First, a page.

As Section 20(B), paragraph (3) operates, the seafarer, upon sign-off from his vessel, must report to the company-designated physician within three working days from arrival for diagnosis and treatment. Applying these provisions,petitioneris required to undergo post-employment medical examination by a company-designated physician within three working days from arrival, except when he is physically incapacitated to do so, in which case, a written notice to the agency within the same period would suffice.

InMaunladTransport, Inc. v.Manigo, Jr. (G.R. No.161416,13 June 2008), the Court explicitly declared that it ismandatoryfor a claimant to be examined by a company-designated physician within three days from his repatriation.The unexplained omission of this requirement will bar the filing of a claim for disability benefits.

The NLRC and the CA determined that petitioner did not observe the established procedure as there is no proof at all that he reported to the office of the respondents.The Court sees no reason to depart from their findings.While petitioner remains firm that he reported to the office of the respondents for mandatory reporting, the records are bereft of any proof to fortify his claim.Theonusprobandifalls on petitioner to establish or substantiate such claim by the requisite quantum of evidence.There is absolutely no evidence on record to prove petitioners claim that he reported to respondents office for mandatory reportorial requirement.Petitioner therefore failed to adduce substantial evidence as basis for the grant of relief.

The general principle is that one who makes an allegation has the burden of proving it.A party alleging a critical fact must support his allegation with substantial evidence.Any decision based on unsubstantiated allegation cannot stand as it will offend due process.

In labor cases as in other administrative proceedings, substantial evidence or such relevant evidence as a reasonable mind might accept as sufficient to support a conclusion is required.

The oft repeated rule is that whoever claims entitlement to the benefits provided by law should establish his or her right thereto by substantial evidence.

InWallemMaritime Services v. National Labor Relations Commission (376 Phil. 738, 749)the Court made an exception regarding the compulsory reporting requirement and emphasized that this rule is not absolute.The Court explained that the seaman therein was physically incapacitated from complying with the requirement observing that the seaman was already terminally ill and for a man in that condition and in need of urgent medical attention, one could not reasonably expect that he would immediately resort to and avail of the required medical attention assuming that he was still capable of submitting himself to such examination at that time.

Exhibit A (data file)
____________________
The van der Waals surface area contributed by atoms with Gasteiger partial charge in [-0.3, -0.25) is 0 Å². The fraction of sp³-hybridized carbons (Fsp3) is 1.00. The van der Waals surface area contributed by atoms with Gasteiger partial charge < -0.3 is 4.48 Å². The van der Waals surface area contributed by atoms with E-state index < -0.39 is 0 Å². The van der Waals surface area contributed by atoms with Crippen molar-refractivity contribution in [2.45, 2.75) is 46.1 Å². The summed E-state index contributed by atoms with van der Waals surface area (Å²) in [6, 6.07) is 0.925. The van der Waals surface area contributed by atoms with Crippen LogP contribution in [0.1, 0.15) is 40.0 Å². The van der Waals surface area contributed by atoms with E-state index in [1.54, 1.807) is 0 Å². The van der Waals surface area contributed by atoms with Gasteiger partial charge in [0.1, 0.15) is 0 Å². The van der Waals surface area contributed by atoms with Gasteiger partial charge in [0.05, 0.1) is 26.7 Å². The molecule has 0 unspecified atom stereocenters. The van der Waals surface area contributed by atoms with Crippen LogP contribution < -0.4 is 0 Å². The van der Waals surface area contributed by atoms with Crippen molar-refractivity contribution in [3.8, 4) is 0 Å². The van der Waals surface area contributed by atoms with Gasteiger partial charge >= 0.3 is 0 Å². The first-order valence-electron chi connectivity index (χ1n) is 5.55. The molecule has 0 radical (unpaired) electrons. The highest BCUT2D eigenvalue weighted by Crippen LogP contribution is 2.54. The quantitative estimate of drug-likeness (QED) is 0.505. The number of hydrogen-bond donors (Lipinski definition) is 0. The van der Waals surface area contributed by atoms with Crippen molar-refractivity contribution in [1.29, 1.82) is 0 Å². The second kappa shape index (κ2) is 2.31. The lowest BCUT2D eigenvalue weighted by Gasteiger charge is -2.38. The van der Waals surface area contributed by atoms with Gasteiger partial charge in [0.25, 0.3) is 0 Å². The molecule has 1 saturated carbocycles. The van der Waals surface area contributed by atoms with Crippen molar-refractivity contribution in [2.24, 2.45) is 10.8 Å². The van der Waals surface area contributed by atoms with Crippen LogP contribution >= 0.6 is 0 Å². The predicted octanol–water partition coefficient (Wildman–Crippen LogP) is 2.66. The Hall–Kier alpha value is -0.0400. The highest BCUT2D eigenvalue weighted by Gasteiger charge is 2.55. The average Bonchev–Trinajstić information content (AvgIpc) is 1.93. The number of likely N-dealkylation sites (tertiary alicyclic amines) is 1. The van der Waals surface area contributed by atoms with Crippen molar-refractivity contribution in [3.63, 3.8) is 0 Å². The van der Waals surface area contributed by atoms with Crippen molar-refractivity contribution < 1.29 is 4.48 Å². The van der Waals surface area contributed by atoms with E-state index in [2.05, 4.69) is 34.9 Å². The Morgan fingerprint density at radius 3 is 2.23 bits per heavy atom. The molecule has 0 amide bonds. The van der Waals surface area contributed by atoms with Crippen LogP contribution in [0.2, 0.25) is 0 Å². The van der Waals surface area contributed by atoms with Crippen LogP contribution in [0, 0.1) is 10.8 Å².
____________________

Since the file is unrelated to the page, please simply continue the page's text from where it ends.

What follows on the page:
Regretfully, Wallem case cannot be applied to petitioners case as the circumstances in that case are not the same herein.Petitioner is not similarly situated in that there is no showing that he is likewise physically incapacitated to comply with the mandatory reporting requirement as to justify exemption of the application of the rule.In this case, petitioner was incontrovertibly repatriated due to the completion of his contract and not due to any ailment.There is no showing that he contracted illness during theeffectivityof his contract though he maintained that while on board the vessel he noticed a speck of blood in his urine and informed a 2ndmate about it. This remains to be a bare claim unsupported by proof. There is no evidence of any entry in the Masters report or the vessels log of any medical complaints involving petitioner.More, he could not, at the very least, point out the date of the occurrence of the incident or provide the identity of the crew member to whom he allegedly related the matter.

The Court is constrained to deny petitioners claim for compensation benefits absent proof of compliance with the requirements set forth in Section 20(B), paragraph (3) of the 2000 Amended Standard Terms and Conditions Governing the Employment of Filipino Seafarers on Board Ocean-Going Vessels.Awards of compensation cannot rest on speculations and presumptions as the claimant must prove a positive proposition.

Admittedly, strict rules of evidence are not applicable in claims for compensation and disability benefits, but the Court cannot altogether disregard the mandatory provisions of the law.